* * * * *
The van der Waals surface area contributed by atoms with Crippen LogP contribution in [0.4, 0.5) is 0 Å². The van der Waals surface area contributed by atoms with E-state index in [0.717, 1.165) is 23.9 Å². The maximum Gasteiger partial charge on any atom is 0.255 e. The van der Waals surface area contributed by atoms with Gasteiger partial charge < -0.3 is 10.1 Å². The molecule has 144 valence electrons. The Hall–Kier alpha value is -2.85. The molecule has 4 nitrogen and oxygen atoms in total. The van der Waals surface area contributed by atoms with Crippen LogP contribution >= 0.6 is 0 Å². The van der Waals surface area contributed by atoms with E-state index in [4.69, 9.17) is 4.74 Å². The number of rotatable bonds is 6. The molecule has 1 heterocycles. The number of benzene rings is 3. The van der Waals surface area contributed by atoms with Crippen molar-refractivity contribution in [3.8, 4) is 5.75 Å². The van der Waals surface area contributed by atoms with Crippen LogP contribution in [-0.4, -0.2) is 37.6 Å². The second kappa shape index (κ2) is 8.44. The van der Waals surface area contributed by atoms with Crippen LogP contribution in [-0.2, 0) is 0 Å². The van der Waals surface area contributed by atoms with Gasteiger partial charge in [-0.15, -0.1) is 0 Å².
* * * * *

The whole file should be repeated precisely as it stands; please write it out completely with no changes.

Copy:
The van der Waals surface area contributed by atoms with Crippen LogP contribution in [0.4, 0.5) is 0 Å². The van der Waals surface area contributed by atoms with E-state index in [0.717, 1.165) is 23.9 Å². The maximum Gasteiger partial charge on any atom is 0.255 e. The van der Waals surface area contributed by atoms with Gasteiger partial charge < -0.3 is 10.1 Å². The molecule has 144 valence electrons. The Hall–Kier alpha value is -2.85. The molecule has 4 nitrogen and oxygen atoms in total. The van der Waals surface area contributed by atoms with Crippen LogP contribution >= 0.6 is 0 Å². The van der Waals surface area contributed by atoms with E-state index in [4.69, 9.17) is 4.74 Å². The number of rotatable bonds is 6. The molecule has 1 heterocycles. The number of benzene rings is 3. The van der Waals surface area contributed by atoms with Crippen molar-refractivity contribution in [3.8, 4) is 5.75 Å². The van der Waals surface area contributed by atoms with Crippen LogP contribution in [-0.4, -0.2) is 37.6 Å². The second kappa shape index (κ2) is 8.44. The van der Waals surface area contributed by atoms with Crippen LogP contribution in [-0.2, 0) is 0 Å². The van der Waals surface area contributed by atoms with Gasteiger partial charge in [-0.15, -0.1) is 0 Å².